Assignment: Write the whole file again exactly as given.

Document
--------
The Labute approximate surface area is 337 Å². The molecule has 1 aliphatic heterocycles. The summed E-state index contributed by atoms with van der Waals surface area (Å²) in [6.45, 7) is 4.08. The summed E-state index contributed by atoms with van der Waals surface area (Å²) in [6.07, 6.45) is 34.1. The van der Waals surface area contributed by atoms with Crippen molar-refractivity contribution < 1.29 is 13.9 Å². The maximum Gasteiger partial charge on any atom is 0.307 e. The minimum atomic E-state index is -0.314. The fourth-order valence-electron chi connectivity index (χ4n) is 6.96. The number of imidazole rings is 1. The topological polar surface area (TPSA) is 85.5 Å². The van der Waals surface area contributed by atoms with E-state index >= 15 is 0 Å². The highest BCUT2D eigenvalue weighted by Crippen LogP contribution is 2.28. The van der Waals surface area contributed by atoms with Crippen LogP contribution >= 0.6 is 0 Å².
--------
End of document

The Labute approximate surface area is 337 Å². The molecule has 1 aliphatic heterocycles. The summed E-state index contributed by atoms with van der Waals surface area (Å²) in [6.45, 7) is 4.08. The summed E-state index contributed by atoms with van der Waals surface area (Å²) in [6.07, 6.45) is 34.1. The van der Waals surface area contributed by atoms with Crippen molar-refractivity contribution < 1.29 is 13.9 Å². The maximum Gasteiger partial charge on any atom is 0.307 e. The minimum atomic E-state index is -0.314. The fourth-order valence-electron chi connectivity index (χ4n) is 6.96. The number of imidazole rings is 1. The topological polar surface area (TPSA) is 85.5 Å². The van der Waals surface area contributed by atoms with E-state index >= 15 is 0 Å². The highest BCUT2D eigenvalue weighted by Crippen LogP contribution is 2.28. The van der Waals surface area contributed by atoms with Crippen LogP contribution >= 0.6 is 0 Å².